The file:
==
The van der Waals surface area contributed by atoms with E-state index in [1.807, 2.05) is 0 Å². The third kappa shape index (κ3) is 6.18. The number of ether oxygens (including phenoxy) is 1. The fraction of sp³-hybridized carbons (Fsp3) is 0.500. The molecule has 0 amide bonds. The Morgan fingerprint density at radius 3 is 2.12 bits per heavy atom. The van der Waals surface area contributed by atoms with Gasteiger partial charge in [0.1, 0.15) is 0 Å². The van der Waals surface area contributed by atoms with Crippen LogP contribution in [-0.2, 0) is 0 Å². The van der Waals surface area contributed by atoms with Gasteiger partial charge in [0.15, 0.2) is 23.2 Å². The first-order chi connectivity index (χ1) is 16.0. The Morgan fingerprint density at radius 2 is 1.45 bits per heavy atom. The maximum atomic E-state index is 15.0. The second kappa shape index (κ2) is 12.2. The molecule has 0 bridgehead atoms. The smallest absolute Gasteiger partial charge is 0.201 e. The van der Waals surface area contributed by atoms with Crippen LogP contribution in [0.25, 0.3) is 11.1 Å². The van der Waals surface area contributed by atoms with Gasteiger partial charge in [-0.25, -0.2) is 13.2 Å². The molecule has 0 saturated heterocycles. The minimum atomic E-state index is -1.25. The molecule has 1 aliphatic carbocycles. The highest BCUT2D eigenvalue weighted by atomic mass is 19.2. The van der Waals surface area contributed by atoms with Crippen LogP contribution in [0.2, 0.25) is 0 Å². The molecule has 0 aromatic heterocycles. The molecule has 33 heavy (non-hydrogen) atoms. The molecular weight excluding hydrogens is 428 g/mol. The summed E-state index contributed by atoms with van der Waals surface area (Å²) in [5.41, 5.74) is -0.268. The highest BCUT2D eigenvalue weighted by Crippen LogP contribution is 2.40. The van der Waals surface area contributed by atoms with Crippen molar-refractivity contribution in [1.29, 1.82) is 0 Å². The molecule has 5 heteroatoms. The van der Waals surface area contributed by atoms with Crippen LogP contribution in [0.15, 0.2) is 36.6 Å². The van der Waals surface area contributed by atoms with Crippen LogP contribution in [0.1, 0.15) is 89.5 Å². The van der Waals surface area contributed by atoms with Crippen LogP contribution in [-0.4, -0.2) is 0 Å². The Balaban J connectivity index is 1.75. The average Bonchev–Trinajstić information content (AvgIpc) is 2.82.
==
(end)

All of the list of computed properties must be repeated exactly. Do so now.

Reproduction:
The van der Waals surface area contributed by atoms with E-state index in [1.807, 2.05) is 0 Å². The third kappa shape index (κ3) is 6.18. The number of ether oxygens (including phenoxy) is 1. The fraction of sp³-hybridized carbons (Fsp3) is 0.500. The molecule has 0 amide bonds. The Morgan fingerprint density at radius 3 is 2.12 bits per heavy atom. The van der Waals surface area contributed by atoms with Gasteiger partial charge in [0.1, 0.15) is 0 Å². The van der Waals surface area contributed by atoms with Crippen LogP contribution in [-0.2, 0) is 0 Å². The van der Waals surface area contributed by atoms with Gasteiger partial charge in [0.15, 0.2) is 23.2 Å². The first-order chi connectivity index (χ1) is 16.0. The Morgan fingerprint density at radius 2 is 1.45 bits per heavy atom. The maximum atomic E-state index is 15.0. The second kappa shape index (κ2) is 12.2. The molecule has 0 bridgehead atoms. The smallest absolute Gasteiger partial charge is 0.201 e. The van der Waals surface area contributed by atoms with Crippen LogP contribution in [0.25, 0.3) is 11.1 Å². The van der Waals surface area contributed by atoms with Gasteiger partial charge in [-0.25, -0.2) is 13.2 Å². The molecule has 0 saturated heterocycles. The minimum atomic E-state index is -1.25. The molecule has 1 aliphatic carbocycles. The highest BCUT2D eigenvalue weighted by atomic mass is 19.2. The van der Waals surface area contributed by atoms with Crippen LogP contribution in [0.2, 0.25) is 0 Å². The molecule has 0 aromatic heterocycles. The molecule has 33 heavy (non-hydrogen) atoms. The molecular weight excluding hydrogens is 428 g/mol. The summed E-state index contributed by atoms with van der Waals surface area (Å²) in [5.41, 5.74) is -0.268. The highest BCUT2D eigenvalue weighted by Crippen LogP contribution is 2.40. The van der Waals surface area contributed by atoms with Crippen molar-refractivity contribution in [1.29, 1.82) is 0 Å². The molecule has 5 heteroatoms. The van der Waals surface area contributed by atoms with Crippen LogP contribution in [0.15, 0.2) is 36.6 Å². The van der Waals surface area contributed by atoms with Crippen LogP contribution in [0.1, 0.15) is 89.5 Å². The van der Waals surface area contributed by atoms with Crippen LogP contribution in [-0.4, -0.2) is 0 Å². The Balaban J connectivity index is 1.75. The average Bonchev–Trinajstić information content (AvgIpc) is 2.82.